Time Machine

tI have just finished Amy Poehler’s autobiography. Meh. I left Tina Fey’s and Mindy Kaling’s autobiographies wanting to know more about Amy. They described a woman anamolous to fame – kind but tough. So I have been anticipating a book by Amy written by Amy for a bit now. I was dissapointed. Yes, she seems kind and tough, but I feel empty after reading this book. She has no lack of trite and obvious conclusions (the love for ones kids is overwhelming, do good to feel good, our cell phones are limiting us, blah, blah, blah). Just Meh. File under one should never meet one’s heroes, I guess.

But there was a concept in the book that has been rolling around in my head. That certain people, places, things can work as time machines for us. Bringing our minds to happy memories… feeling the ways we felt then.

This week I was in a building and a floor at my company’s headquarters that I haven’t been in for a long time. There is a conference room there that is a time machine.

When I finally got a “real” job, I had lost all illusion that I was destined for greatness. The specialness I felt in childhood and in school (even college) had been stamped out by a soul-grinding search for work that wasn’t menial and wasn’t funded by my parents.

It was beyond depressing. And it was good for me. The real world is hard – and you have to work hard to get and stay ahead. I needed that lesson – to have the bubble of my false self confidence burst, so that I could discover the tough non-bubbly core that I do have. I had to rebuild from a strong foundation rather than passing teacher accolades and being good at stuff that was easy for me. And that foundation still exists today. I can feel it in the center of my body – no matter what doesn’t go right, I know at my core I am strong and smart. That foundation can be shaken, but it can’t be destroyed.

But at the time the feeling of being unhirable sucked. For reals sucked.

After what felt like a lifetime, I finally got a good job on my own merit at a strong company. I was relieved and terrified.

My real job was both real and magical. There were long days of focused work and being on the bottom rung of a very tall ladder. Now situated just slightly above mid-point of that ladder, I still can remember the pure elation of having a real job where I got to do real work. I hope I never forget that feeling.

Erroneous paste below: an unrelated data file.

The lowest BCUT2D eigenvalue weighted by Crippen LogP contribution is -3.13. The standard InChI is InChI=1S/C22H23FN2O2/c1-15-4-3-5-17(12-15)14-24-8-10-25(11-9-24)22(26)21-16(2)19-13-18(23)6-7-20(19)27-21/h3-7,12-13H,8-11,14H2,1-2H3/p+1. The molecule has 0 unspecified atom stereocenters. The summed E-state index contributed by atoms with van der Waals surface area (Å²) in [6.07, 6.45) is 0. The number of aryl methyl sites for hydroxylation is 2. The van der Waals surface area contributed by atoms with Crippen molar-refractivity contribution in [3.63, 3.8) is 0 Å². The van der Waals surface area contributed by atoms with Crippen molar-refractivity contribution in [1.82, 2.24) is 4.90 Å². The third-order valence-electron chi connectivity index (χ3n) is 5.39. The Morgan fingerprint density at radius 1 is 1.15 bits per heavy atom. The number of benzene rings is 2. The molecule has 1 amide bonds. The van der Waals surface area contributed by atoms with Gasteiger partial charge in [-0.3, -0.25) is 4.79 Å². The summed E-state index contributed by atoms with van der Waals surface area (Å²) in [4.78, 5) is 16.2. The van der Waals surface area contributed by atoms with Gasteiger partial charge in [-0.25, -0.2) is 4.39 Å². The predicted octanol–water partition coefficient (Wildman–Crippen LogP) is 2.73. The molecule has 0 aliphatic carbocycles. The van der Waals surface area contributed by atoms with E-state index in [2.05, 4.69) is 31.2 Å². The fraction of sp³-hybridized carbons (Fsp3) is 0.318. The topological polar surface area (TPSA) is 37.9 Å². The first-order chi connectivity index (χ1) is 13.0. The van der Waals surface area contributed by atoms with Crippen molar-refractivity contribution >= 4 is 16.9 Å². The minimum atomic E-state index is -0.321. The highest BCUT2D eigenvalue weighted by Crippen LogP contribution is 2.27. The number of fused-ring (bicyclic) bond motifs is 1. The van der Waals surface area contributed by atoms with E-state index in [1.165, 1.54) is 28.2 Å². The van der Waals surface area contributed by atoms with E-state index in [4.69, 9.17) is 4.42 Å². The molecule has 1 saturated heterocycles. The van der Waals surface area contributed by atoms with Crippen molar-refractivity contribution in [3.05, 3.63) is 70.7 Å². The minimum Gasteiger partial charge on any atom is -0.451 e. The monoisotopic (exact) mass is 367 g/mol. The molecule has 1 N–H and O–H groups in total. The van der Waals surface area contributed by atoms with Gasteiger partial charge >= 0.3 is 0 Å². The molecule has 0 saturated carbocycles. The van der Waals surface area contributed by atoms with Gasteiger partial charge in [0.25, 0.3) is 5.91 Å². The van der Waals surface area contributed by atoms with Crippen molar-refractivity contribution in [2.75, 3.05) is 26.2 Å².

I was a tech writer. And there are two things I remember about being a tech writer: 1) You are definitely the bottom of the software development team. Most engineers and designers do not value the work of tech writers. 2) Tech writers are the most interesting, quirky, loveable people. Ever. Tech writers love language and have interests that are far outside of the standard interests you will find in a corporation that can be filled with lots and lots of basically the same people.

Once a month we had an all-company tech writer meeting. And the combination of quirkiness and being treated a bit second-class by engineering teams, led to a feeling of fun and support in these meetings.

When I walked into that conference room yesterday, the conference room where our meetings were held, I remembered. I remembered the feeling of older associates supporting me as I took my first tentative steps to leadership. Not begrudging my fledling skills, but helping me gain my confidence. I remember the laughter – the release of being able to relax and revel in the oddness and awesomeness of the tech writers. There were true nerds, former English teachers, young, and old. And we all loved to laugh about how our teams slaughtered written English.

It was community.

I loved my trip on a time machine yesterday. I loved looking back and realizing how far I have come since those early-career days. Treasuring the friends I still have from that era of my life – forever friends. Wishing I had a community like that now. And so thankful that those quirky, intelligent, supportive people were in my life to help me survive and thrive.

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